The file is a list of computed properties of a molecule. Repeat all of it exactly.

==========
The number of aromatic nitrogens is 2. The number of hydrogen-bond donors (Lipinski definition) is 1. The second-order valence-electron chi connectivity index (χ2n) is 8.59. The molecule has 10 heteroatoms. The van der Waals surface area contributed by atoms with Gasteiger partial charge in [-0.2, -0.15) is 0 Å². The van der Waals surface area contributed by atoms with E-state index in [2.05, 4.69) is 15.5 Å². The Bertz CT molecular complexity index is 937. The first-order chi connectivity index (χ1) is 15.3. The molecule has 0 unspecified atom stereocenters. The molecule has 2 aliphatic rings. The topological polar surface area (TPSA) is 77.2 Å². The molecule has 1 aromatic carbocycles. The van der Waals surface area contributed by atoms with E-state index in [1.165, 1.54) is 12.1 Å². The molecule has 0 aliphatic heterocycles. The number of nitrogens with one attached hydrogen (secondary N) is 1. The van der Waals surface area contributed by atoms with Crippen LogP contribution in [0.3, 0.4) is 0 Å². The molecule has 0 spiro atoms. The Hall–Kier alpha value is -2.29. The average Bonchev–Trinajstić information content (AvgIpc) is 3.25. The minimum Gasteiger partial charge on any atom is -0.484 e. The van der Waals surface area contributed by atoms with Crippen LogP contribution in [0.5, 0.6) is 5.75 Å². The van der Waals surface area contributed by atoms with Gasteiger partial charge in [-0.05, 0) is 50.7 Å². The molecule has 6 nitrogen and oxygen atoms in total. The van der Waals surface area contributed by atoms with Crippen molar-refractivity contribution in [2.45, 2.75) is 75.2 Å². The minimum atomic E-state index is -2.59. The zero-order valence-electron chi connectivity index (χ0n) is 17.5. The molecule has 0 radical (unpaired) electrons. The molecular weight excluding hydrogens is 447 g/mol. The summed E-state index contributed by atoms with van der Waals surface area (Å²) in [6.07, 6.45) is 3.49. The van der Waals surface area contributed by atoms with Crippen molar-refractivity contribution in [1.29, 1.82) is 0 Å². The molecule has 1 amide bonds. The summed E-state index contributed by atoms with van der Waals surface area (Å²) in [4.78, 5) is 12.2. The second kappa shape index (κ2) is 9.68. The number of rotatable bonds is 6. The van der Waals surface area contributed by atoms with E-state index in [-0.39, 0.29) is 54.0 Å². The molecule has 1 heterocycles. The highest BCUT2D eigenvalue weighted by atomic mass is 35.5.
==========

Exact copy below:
The number of aromatic nitrogens is 2. The number of hydrogen-bond donors (Lipinski definition) is 1. The second-order valence-electron chi connectivity index (χ2n) is 8.59. The molecule has 10 heteroatoms. The van der Waals surface area contributed by atoms with Gasteiger partial charge in [-0.2, -0.15) is 0 Å². The van der Waals surface area contributed by atoms with E-state index in [2.05, 4.69) is 15.5 Å². The Bertz CT molecular complexity index is 937. The first-order chi connectivity index (χ1) is 15.3. The molecule has 0 unspecified atom stereocenters. The molecule has 2 aliphatic rings. The topological polar surface area (TPSA) is 77.2 Å². The molecule has 1 aromatic carbocycles. The van der Waals surface area contributed by atoms with E-state index in [1.165, 1.54) is 12.1 Å². The molecule has 0 aliphatic heterocycles. The number of nitrogens with one attached hydrogen (secondary N) is 1. The van der Waals surface area contributed by atoms with Crippen LogP contribution in [0.3, 0.4) is 0 Å². The molecule has 0 spiro atoms. The Hall–Kier alpha value is -2.29. The average Bonchev–Trinajstić information content (AvgIpc) is 3.25. The minimum Gasteiger partial charge on any atom is -0.484 e. The van der Waals surface area contributed by atoms with Crippen LogP contribution in [0.5, 0.6) is 5.75 Å². The van der Waals surface area contributed by atoms with Gasteiger partial charge in [-0.05, 0) is 50.7 Å². The molecule has 6 nitrogen and oxygen atoms in total. The van der Waals surface area contributed by atoms with Crippen molar-refractivity contribution in [2.45, 2.75) is 75.2 Å². The minimum atomic E-state index is -2.59. The zero-order valence-electron chi connectivity index (χ0n) is 17.5. The molecule has 0 radical (unpaired) electrons. The molecular weight excluding hydrogens is 447 g/mol. The summed E-state index contributed by atoms with van der Waals surface area (Å²) in [6.07, 6.45) is 3.49. The van der Waals surface area contributed by atoms with Crippen molar-refractivity contribution in [1.29, 1.82) is 0 Å². The molecule has 1 amide bonds. The summed E-state index contributed by atoms with van der Waals surface area (Å²) in [4.78, 5) is 12.2. The second kappa shape index (κ2) is 9.68. The number of rotatable bonds is 6. The van der Waals surface area contributed by atoms with E-state index in [-0.39, 0.29) is 54.0 Å². The molecule has 1 heterocycles. The highest BCUT2D eigenvalue weighted by atomic mass is 35.5.